On May 28, 2020, the Tax Court issued a Memorandum Opinion in the case of Novoselsky v. Commissioner (T.C. Memo. 2020-68). The issues before the court in Novoselsky were (1) whether (1) the litigation advance support payments were loans or gross income, and whether petitioners were liable for accuracy-related penalties.
During 2009 and 2011, the petitioner-husband (PH) practiced law with a focus on class action litigation. In those years he executed “litigation support agreements” with various individuals and entities (counterparties). Under these agreements the counterparties made an upfront payment to support the cost of litigation. If the litigation was successful, petitioner was obligated to return to the counterparty, from his award of attorney’s fees and costs, the counter-party’s initial payment plus a premium. If the litigation was unsuccessful, petitioner had no obligation to pay the counterparty anything. The petitioners did not report the payments thus received as gross receipts on the Schedules C, Profit or Loss from Business, for PH’s law practice.
Under the terms of each “litigation support agreement,” PH’s payment obligation was contingent on the success of the litigation that the counterparty was supporting. In other words, PH was not obligated to repay the funds advanced to him unless the litigation in question yielded proceeds in the form of attorney’s fees and/or costs. If the litigation was unsuccessful, PH was not obligated to repay his counterparty anything. Under these agreements PH received litigation support payments totaling $410,000 in 2009 and $1 million in 2011.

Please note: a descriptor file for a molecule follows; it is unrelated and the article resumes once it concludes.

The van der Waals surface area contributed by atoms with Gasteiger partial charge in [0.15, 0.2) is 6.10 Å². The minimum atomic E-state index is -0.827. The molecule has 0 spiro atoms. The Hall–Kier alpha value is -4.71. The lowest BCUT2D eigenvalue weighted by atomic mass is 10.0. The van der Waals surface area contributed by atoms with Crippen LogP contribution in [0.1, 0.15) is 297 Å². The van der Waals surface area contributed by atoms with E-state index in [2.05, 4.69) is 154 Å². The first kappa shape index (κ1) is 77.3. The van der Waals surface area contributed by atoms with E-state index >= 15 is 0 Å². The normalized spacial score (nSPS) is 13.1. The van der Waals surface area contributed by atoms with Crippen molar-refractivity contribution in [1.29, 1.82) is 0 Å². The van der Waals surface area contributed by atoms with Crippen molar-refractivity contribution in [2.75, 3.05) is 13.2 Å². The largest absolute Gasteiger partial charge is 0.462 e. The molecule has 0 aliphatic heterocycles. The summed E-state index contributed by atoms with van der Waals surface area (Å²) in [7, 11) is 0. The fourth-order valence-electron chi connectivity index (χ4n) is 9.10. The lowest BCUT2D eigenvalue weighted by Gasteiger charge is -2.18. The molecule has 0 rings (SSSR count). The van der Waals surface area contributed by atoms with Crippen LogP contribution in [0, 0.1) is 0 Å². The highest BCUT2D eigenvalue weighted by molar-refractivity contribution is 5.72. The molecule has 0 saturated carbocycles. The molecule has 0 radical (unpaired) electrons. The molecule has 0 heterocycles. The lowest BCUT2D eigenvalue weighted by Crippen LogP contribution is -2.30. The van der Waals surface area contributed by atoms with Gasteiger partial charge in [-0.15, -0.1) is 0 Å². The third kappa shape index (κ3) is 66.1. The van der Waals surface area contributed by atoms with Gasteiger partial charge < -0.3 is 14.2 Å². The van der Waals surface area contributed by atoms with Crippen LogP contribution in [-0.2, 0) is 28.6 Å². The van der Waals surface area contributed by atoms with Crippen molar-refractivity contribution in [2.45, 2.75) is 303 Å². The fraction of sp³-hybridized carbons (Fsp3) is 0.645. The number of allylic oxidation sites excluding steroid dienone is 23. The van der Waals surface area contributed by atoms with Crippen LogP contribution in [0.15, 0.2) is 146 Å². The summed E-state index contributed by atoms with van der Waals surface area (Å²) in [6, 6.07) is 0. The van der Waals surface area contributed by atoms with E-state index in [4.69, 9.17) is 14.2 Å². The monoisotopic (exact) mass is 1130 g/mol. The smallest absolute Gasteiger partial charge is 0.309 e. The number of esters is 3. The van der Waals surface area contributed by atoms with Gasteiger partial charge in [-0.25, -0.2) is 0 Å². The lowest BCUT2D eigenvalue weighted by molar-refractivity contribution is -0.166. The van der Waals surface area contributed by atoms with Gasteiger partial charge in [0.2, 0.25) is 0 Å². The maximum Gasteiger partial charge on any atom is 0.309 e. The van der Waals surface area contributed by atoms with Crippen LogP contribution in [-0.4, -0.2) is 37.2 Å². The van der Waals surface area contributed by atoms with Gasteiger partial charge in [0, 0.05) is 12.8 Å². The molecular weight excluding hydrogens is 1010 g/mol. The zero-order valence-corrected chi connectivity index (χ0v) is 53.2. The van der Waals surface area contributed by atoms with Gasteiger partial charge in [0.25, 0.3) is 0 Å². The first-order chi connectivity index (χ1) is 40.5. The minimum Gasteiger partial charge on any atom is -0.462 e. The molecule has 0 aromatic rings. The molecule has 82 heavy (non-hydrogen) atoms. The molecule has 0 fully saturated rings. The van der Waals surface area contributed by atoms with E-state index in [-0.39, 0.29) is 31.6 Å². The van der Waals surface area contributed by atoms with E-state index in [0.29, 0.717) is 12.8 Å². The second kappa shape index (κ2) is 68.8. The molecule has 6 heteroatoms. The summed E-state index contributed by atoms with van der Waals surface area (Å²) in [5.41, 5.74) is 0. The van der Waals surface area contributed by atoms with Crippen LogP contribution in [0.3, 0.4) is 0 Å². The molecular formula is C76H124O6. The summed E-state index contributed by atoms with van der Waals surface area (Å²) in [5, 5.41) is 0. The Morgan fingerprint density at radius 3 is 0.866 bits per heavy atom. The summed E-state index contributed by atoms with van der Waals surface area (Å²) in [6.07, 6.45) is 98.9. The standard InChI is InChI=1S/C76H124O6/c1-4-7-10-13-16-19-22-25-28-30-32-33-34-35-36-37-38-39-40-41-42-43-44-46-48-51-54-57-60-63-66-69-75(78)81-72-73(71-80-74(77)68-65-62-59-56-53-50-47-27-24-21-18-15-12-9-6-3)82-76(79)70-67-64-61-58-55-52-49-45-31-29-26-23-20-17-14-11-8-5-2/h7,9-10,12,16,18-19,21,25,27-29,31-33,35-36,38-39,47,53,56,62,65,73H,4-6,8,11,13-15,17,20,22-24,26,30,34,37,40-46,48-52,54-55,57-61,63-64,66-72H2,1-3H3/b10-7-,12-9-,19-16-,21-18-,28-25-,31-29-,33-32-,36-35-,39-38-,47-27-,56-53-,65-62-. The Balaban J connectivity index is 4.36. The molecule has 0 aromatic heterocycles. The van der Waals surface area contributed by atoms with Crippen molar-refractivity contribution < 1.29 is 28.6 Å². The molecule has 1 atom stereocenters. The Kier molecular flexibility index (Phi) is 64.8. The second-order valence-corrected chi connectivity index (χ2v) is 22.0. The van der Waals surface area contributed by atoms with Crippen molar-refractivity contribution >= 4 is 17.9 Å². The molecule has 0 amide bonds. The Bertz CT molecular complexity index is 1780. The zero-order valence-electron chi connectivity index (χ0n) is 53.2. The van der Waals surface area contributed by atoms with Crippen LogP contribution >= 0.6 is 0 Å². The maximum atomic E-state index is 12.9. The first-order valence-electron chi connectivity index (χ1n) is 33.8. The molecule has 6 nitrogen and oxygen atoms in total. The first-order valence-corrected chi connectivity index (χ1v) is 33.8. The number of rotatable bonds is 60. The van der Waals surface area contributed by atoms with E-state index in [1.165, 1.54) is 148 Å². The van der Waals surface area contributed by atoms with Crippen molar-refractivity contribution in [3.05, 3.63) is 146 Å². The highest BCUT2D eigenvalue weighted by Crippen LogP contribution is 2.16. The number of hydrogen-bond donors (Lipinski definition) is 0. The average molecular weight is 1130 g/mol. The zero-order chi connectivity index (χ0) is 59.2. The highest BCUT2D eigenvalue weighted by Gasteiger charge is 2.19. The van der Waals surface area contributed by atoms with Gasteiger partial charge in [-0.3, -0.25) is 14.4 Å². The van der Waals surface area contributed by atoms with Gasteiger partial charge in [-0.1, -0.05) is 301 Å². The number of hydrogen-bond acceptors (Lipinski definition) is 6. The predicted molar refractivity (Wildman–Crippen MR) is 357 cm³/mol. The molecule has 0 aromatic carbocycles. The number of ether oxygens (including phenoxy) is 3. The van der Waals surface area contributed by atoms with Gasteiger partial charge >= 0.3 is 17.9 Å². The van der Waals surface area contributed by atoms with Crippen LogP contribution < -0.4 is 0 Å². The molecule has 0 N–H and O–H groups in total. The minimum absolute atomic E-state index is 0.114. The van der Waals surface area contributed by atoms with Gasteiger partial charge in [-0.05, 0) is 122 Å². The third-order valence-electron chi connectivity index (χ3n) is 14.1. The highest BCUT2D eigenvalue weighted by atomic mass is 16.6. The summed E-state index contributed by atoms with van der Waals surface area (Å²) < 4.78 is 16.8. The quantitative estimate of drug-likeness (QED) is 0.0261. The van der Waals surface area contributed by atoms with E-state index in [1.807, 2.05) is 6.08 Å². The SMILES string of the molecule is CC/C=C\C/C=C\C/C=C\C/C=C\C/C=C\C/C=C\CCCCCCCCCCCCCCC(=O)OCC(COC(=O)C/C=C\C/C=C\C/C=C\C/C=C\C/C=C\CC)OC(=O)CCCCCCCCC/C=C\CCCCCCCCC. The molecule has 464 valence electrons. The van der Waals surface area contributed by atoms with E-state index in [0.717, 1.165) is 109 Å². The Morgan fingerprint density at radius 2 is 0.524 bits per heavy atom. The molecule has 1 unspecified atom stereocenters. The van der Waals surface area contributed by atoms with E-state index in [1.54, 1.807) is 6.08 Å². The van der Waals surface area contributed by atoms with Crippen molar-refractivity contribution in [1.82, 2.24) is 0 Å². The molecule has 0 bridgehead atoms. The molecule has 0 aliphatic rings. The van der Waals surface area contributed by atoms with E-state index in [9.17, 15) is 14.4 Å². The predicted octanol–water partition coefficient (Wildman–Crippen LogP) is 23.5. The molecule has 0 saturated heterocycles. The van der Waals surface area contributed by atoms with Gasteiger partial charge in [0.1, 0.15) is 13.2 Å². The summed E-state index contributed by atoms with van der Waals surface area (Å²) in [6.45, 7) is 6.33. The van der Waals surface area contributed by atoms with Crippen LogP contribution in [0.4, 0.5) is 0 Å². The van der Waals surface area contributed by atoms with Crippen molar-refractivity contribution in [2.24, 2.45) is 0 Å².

Support Agreements – Loans or Income?
A genuine loan is accompanied by an obligation to repay, and, therefore, loan proceeds do not constitute income to the taxpayer. Commissioner v. Tufts, 461 U.S. 300, 307 (1983). However, the obligation to repay must be unconditional, meaning that it is not subject to or contingent upon some future event. Frierdich v. Commissioner, 925 F.2d 180, 185 (7th Cir. 1991); United States v. Henderson, 375 F.2d 36, 39 (5th Cir. 1967), aff’g T.C. Memo. 1989-393. As the Fifth Circuit stated in:
Where an obligation to pay arises only upon the occurrence of a future event, the Tax Court has consistently held that a valid debt does not exist for Federal tax purposes. Henderson, 375 F.2d at 39. In Taylor v. Commissioner, 27 T.C. 361 (1956), aff’d, 258 F.2d 89 (2d. Cir. 1958), the Tax Court held that the advances were not loans because repayment was conditional upon the profitable management of the accounts, noting that a valid loan does not exist where there is a conditional obligation to repay. Id. at 368; Clark v. Commissioner, 18 T.C. 780, 782 (1952), aff’d, 205 F.2d 353 (2d Cir. 1953) (wife obligated to repay funds only if she received sufficient dividends); Mercil v. Commissioner, 24 T.C. 1150, 1153 (1955) (amount claimed as the debt must be certainly, unconditionally, and in all events payable).